Main image for undefined article

Revenue Based Financing in Mobile Gaming - What You Need to Know

Revenue-based finance (RBF) has seen a strong increase over the last 24 months and is becoming an increasingly popular funding option for certain types of tech companies as an alternative to VC funding.

The model works by lenders connecting up data sources including banking, accounting and digital advertising platforms, then calculating an amount to lend based on recurring revenues, growth trajectory and effectiveness of marketing campaigns. Loans are made with a fixed percentage of revenue to be repaid each month until the loan is repaid in full plus an agreed fee - typically 6-12%.

Whilst the sector is enjoying a lot of love as a new non-dilutive funding model, there are a bunch of caveats to be mindful of for both lenders and founders. Is the model applicable for mobile gaming companies looking to fund efficiently? As with pretty much everything in mobile gaming it comes down to the numbers...

Woman walking on directional sign on asphalt road

LTV duration is critical

These days it’s fairly easy to estimate LTV of users, thanks to a clear consensus on metrics to focus on, the availability of online calculators and where mobile measurement partners make it possible to track performance of historical cohorts.

In essence, the longer the LTV cycle of the game the more comfortable lenders are with the recovery risk which enables them to fund over long time horizons at reasonable rates. The shorter the LTV recovery period however, the greater the risks of non-recovery if customer acquisition spend is unprofitable, which is reflected in the pricing for the loan.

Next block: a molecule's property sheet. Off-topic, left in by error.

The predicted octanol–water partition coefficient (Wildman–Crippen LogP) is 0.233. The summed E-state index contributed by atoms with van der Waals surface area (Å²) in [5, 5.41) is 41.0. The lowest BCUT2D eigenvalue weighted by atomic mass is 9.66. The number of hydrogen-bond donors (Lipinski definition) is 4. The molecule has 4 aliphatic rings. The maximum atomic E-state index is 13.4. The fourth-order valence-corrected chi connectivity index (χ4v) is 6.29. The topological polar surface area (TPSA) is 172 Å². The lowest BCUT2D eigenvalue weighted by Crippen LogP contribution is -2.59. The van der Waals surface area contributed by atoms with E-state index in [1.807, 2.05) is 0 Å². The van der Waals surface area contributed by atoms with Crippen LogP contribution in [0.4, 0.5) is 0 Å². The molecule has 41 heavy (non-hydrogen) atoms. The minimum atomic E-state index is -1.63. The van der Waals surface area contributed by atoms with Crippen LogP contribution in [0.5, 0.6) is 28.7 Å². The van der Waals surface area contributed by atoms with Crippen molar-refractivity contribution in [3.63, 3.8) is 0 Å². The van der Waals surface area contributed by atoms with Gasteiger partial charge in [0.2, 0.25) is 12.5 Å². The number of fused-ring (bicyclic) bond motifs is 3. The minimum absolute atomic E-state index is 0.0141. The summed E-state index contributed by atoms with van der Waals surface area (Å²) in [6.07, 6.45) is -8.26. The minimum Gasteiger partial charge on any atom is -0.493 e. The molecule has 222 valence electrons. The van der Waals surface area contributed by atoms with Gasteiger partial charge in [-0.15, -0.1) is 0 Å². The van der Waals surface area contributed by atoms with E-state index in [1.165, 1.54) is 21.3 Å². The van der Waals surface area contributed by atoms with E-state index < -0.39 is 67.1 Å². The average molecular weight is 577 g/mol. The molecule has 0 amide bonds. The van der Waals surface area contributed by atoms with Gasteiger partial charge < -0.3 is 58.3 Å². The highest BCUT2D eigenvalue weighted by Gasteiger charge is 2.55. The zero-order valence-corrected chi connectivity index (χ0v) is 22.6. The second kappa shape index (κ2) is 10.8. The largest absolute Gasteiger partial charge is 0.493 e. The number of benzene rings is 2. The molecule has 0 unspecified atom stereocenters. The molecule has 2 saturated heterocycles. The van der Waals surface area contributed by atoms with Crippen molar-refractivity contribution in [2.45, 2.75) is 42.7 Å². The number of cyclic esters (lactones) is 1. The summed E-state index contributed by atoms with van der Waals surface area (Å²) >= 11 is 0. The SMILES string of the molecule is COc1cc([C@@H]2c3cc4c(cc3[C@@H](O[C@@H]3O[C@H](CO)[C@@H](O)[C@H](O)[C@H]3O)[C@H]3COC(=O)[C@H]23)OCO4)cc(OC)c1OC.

LTV recovery timeframes depend very much on genre. On one hand, consider hyper casual games, where a well performing game could break even on their ad spend in 3-5 days and have a non-recurring LTV cycle of less than 21 days.  

At the other end of the spectrum, you have games with incredibly long LTV cycles: think about match3 franchises or social casino games where breakeven periods can be 6-12+ months and LTV can be measured in years.

In genres where LTV recovery is short, unless there is continuous investment into UA then the revenues will flame out very quickly. If the UA formula stops working and does not return the expected ROAS/LTV then the journey from hero to zero can be lightning quick.

Conversely, if there is a predictable path to ROAS breakeven of months not days, and a higher margin LTV recovery then revenue based loan could be a better fit for the revenue based lending model. 

Matching the investment horizon to the LTV cycle is key - both for lenders to protect themselves, and for gaming companies wanting to ensure their success.

The rule of thumb is that the shorter the LTV cycle, the riskier the investment for the lender and the higher the cost of capital for the company. 

Understanding cohort dynamics

In order to properly assess the residual value of the long tail of cohorts, it is necessary to understand both the expected duration of the cohort, but also the constituent components of the cohort based on its age.

Depending on its age, any given cohort can consist of three different classifications of revenue.

  1. Revenues already paid out from platform 
  2. Accounts receivable (AR) - has been verified with platform, but has not yet been paid out